"The Internet and
"Web sites are typically linked to one another via Uniform Resource Locators (URLs). Users may navigate or browse within a site or between sites simply by selecting or clicking on menu choices, highlighted words, or graphics (i.e., links on Web pages) that represent URLs. Despite the fact that navigating the Web is easy (users simply point and click), as it exists today, the Web is a huge, daunting, mostly disorganized space in which people wander aimlessly from link to link (i.e., URL) in hopes of finding meaningful content. Browsing the Web is essentially a solitary experience. Most Web pages are designed to present information to users rather than to promote interactions with other humans. Most interaction with other humans consists of, 'check out this URL' by word of mouth, an e-mail message, or some other printed medium. Few, if any opportunities for interacting with others are presented to Web users.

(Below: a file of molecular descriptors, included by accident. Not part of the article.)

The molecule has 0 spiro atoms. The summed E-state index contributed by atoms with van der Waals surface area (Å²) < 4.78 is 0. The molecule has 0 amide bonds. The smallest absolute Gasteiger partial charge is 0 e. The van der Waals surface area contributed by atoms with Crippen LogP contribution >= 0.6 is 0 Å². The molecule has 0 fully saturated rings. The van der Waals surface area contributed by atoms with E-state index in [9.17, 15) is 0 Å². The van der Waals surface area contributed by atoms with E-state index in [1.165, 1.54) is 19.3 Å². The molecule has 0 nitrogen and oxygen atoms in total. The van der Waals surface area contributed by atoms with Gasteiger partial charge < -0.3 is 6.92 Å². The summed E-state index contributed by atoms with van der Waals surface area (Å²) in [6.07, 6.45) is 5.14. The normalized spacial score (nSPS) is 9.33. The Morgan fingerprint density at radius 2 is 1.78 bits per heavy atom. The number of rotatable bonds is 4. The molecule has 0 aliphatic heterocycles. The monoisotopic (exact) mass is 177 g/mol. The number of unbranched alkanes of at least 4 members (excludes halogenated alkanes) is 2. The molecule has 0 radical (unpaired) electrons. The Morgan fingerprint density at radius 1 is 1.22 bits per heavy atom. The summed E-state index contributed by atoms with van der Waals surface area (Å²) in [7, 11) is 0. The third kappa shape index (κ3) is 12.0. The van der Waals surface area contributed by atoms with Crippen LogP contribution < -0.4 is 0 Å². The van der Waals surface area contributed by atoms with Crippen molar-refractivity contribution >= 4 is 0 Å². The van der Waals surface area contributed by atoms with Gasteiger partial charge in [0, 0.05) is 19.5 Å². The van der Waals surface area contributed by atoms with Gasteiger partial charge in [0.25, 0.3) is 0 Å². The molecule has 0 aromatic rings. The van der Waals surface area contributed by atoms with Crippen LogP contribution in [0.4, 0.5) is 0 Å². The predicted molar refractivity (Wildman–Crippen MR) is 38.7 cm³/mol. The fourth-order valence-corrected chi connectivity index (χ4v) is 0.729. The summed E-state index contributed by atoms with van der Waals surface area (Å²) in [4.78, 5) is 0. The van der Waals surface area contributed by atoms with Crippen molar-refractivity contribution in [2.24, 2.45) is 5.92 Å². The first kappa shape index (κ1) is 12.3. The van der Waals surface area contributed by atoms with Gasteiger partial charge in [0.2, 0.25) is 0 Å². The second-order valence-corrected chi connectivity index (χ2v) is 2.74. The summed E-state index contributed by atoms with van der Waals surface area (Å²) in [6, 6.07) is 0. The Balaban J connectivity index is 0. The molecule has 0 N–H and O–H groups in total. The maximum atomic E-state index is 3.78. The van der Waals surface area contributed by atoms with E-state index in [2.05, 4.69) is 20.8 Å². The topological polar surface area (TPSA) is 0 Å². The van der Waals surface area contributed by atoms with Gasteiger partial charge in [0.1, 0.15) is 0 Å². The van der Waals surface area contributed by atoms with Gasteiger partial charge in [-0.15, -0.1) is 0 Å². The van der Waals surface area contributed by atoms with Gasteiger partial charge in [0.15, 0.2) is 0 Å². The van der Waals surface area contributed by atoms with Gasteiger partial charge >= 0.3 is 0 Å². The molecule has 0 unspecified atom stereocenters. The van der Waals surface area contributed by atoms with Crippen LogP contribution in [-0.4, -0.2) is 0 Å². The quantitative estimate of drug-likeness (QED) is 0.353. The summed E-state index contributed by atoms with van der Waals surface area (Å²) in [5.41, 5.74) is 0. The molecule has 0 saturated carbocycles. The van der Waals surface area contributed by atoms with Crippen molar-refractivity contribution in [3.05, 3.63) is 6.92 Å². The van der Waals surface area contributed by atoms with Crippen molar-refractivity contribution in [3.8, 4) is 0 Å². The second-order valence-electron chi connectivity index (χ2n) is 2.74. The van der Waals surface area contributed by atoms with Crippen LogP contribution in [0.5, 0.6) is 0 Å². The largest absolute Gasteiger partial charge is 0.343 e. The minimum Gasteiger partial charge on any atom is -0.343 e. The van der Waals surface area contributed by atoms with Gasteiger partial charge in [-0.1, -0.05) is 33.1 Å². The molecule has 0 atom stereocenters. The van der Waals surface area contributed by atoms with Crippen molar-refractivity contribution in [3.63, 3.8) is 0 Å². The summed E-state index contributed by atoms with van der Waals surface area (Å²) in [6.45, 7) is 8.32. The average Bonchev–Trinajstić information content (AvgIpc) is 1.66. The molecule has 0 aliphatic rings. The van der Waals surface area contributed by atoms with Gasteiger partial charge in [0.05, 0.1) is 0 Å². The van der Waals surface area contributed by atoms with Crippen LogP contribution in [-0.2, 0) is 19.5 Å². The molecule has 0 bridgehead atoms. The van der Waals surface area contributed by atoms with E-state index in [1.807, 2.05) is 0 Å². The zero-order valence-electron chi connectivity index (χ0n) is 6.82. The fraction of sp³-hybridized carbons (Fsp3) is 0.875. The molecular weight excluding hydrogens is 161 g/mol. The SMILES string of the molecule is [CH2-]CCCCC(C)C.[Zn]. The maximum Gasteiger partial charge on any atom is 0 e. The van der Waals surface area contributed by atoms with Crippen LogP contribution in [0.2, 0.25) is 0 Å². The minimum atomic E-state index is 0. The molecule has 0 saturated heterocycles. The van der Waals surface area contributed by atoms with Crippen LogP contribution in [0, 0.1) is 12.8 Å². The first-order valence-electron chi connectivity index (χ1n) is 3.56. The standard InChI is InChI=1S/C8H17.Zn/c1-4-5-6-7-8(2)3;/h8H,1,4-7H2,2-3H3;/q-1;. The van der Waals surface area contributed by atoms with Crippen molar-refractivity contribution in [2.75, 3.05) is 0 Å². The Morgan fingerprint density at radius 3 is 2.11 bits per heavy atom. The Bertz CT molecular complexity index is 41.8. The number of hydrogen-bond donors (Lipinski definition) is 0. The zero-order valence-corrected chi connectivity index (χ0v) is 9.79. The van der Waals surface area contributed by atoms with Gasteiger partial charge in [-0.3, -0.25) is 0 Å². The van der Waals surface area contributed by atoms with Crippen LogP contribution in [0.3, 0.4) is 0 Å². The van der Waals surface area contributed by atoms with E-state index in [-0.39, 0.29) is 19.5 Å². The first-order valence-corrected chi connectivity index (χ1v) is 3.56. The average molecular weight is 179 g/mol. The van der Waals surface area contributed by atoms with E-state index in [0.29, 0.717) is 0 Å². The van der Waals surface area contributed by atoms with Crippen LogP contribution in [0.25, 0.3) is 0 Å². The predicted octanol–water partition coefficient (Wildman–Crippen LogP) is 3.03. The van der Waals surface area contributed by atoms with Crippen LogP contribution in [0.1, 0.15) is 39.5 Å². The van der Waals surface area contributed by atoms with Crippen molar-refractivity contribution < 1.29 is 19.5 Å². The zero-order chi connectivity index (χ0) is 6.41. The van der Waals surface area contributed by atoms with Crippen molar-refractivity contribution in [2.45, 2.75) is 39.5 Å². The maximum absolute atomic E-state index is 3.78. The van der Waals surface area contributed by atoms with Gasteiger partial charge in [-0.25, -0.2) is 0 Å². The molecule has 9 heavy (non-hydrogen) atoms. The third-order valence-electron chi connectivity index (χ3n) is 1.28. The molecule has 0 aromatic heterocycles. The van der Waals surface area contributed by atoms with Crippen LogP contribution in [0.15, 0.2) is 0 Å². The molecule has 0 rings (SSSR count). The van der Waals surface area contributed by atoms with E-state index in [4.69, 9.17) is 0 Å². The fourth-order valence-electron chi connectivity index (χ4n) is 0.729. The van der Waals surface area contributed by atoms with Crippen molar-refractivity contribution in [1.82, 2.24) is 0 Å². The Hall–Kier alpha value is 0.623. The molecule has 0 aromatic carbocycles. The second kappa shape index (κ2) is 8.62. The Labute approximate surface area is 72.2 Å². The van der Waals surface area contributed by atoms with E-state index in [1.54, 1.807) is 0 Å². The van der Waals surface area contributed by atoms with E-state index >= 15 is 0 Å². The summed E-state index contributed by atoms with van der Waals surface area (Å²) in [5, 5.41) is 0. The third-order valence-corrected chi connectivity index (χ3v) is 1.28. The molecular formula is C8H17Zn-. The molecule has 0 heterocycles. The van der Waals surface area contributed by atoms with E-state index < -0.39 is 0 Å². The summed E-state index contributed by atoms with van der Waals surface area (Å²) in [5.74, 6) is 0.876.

"What is further confusing to many computer users is the fact that they must learn and use different user interface software for interacting with or navigating/browsing the information service (i.e., information service communication software) than they use for interacting with or navigating/browsing the Web. Users' on-line experiences are compromised because they must switch between applications to access information service content and then Internet/Web content. Switching between applications requires users to change not only the method of interaction, but also changes the context of interactions from community-oriented on the on-line service to solitary, less socially oriented interactions on the Internet/Web. Therefore, there is a need for an integrated method of interaction that allows computer users to access the Internet/Web using a commercially available browser, but also enjoy community-oriented activities and interactions of an on-line service that typically may be accomplished only by leaving the Internet/browser and switching to the on-line service contention-line service communication software. Web users need the ability to form on-line relationships with others and to communicate with others of similar interests or background."
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